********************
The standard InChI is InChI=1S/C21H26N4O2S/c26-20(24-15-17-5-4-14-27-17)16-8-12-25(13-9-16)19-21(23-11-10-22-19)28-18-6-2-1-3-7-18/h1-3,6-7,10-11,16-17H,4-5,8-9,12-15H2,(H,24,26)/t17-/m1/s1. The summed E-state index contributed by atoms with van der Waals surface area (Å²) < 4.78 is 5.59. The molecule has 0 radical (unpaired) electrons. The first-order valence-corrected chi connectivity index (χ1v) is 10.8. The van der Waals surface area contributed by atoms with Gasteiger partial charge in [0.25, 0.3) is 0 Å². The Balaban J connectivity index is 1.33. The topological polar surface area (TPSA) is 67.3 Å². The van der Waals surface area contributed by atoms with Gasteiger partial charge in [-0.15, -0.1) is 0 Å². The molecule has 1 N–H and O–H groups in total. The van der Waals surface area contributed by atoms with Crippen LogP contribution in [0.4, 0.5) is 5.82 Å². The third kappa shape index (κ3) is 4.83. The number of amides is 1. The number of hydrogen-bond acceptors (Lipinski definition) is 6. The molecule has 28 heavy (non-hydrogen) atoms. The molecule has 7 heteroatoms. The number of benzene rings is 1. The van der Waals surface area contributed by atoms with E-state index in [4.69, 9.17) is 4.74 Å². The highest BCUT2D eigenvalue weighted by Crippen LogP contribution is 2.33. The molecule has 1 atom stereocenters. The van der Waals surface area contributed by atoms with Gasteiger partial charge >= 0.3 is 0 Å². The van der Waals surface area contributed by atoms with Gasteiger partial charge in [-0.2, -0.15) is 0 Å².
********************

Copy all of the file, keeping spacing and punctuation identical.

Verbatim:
The standard InChI is InChI=1S/C21H26N4O2S/c26-20(24-15-17-5-4-14-27-17)16-8-12-25(13-9-16)19-21(23-11-10-22-19)28-18-6-2-1-3-7-18/h1-3,6-7,10-11,16-17H,4-5,8-9,12-15H2,(H,24,26)/t17-/m1/s1. The summed E-state index contributed by atoms with van der Waals surface area (Å²) < 4.78 is 5.59. The molecule has 0 radical (unpaired) electrons. The first-order valence-corrected chi connectivity index (χ1v) is 10.8. The van der Waals surface area contributed by atoms with Gasteiger partial charge in [0.25, 0.3) is 0 Å². The Balaban J connectivity index is 1.33. The topological polar surface area (TPSA) is 67.3 Å². The van der Waals surface area contributed by atoms with Gasteiger partial charge in [-0.15, -0.1) is 0 Å². The molecule has 1 N–H and O–H groups in total. The van der Waals surface area contributed by atoms with Crippen LogP contribution in [0.4, 0.5) is 5.82 Å². The third kappa shape index (κ3) is 4.83. The number of amides is 1. The number of hydrogen-bond acceptors (Lipinski definition) is 6. The molecule has 28 heavy (non-hydrogen) atoms. The molecule has 7 heteroatoms. The number of benzene rings is 1. The van der Waals surface area contributed by atoms with E-state index in [4.69, 9.17) is 4.74 Å². The highest BCUT2D eigenvalue weighted by Crippen LogP contribution is 2.33. The molecule has 1 atom stereocenters. The van der Waals surface area contributed by atoms with Gasteiger partial charge >= 0.3 is 0 Å². The van der Waals surface area contributed by atoms with Gasteiger partial charge in [-0.2, -0.15) is 0 Å².